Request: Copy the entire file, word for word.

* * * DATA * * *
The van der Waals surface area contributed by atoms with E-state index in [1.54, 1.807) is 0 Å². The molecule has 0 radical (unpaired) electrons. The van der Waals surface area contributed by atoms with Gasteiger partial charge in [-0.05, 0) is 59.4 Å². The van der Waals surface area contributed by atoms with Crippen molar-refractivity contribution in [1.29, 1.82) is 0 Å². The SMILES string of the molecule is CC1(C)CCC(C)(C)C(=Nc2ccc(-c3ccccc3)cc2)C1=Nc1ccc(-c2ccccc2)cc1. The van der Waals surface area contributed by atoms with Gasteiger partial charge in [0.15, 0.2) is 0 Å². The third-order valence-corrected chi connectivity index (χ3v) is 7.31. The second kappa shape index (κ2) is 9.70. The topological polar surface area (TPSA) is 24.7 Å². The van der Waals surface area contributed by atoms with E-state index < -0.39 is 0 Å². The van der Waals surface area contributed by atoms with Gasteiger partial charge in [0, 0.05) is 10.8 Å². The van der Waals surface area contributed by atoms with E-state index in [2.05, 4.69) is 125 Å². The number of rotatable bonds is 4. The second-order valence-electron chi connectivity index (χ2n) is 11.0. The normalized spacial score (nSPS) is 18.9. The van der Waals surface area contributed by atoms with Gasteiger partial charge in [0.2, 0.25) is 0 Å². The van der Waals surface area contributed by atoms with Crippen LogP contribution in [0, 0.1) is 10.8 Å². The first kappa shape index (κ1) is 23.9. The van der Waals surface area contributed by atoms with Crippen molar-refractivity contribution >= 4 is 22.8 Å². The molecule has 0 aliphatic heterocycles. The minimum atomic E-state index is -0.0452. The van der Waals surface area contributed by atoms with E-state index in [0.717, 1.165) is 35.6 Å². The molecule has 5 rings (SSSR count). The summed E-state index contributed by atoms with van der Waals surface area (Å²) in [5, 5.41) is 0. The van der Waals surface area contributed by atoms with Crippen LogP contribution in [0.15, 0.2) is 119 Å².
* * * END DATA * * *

The van der Waals surface area contributed by atoms with E-state index in [1.54, 1.807) is 0 Å². The molecule has 0 radical (unpaired) electrons. The van der Waals surface area contributed by atoms with Gasteiger partial charge in [-0.05, 0) is 59.4 Å². The van der Waals surface area contributed by atoms with Crippen molar-refractivity contribution in [1.29, 1.82) is 0 Å². The SMILES string of the molecule is CC1(C)CCC(C)(C)C(=Nc2ccc(-c3ccccc3)cc2)C1=Nc1ccc(-c2ccccc2)cc1. The van der Waals surface area contributed by atoms with Gasteiger partial charge in [0.15, 0.2) is 0 Å². The third-order valence-corrected chi connectivity index (χ3v) is 7.31. The second kappa shape index (κ2) is 9.70. The topological polar surface area (TPSA) is 24.7 Å². The van der Waals surface area contributed by atoms with E-state index < -0.39 is 0 Å². The van der Waals surface area contributed by atoms with Gasteiger partial charge in [0, 0.05) is 10.8 Å². The van der Waals surface area contributed by atoms with E-state index in [2.05, 4.69) is 125 Å². The number of rotatable bonds is 4. The second-order valence-electron chi connectivity index (χ2n) is 11.0. The normalized spacial score (nSPS) is 18.9. The van der Waals surface area contributed by atoms with Gasteiger partial charge in [0.2, 0.25) is 0 Å². The van der Waals surface area contributed by atoms with Crippen LogP contribution in [0, 0.1) is 10.8 Å². The first kappa shape index (κ1) is 23.9. The van der Waals surface area contributed by atoms with Crippen molar-refractivity contribution >= 4 is 22.8 Å². The molecule has 0 aliphatic heterocycles. The minimum atomic E-state index is -0.0452. The van der Waals surface area contributed by atoms with E-state index in [0.717, 1.165) is 35.6 Å². The molecule has 5 rings (SSSR count). The summed E-state index contributed by atoms with van der Waals surface area (Å²) in [5, 5.41) is 0. The van der Waals surface area contributed by atoms with Crippen LogP contribution in [0.15, 0.2) is 119 Å².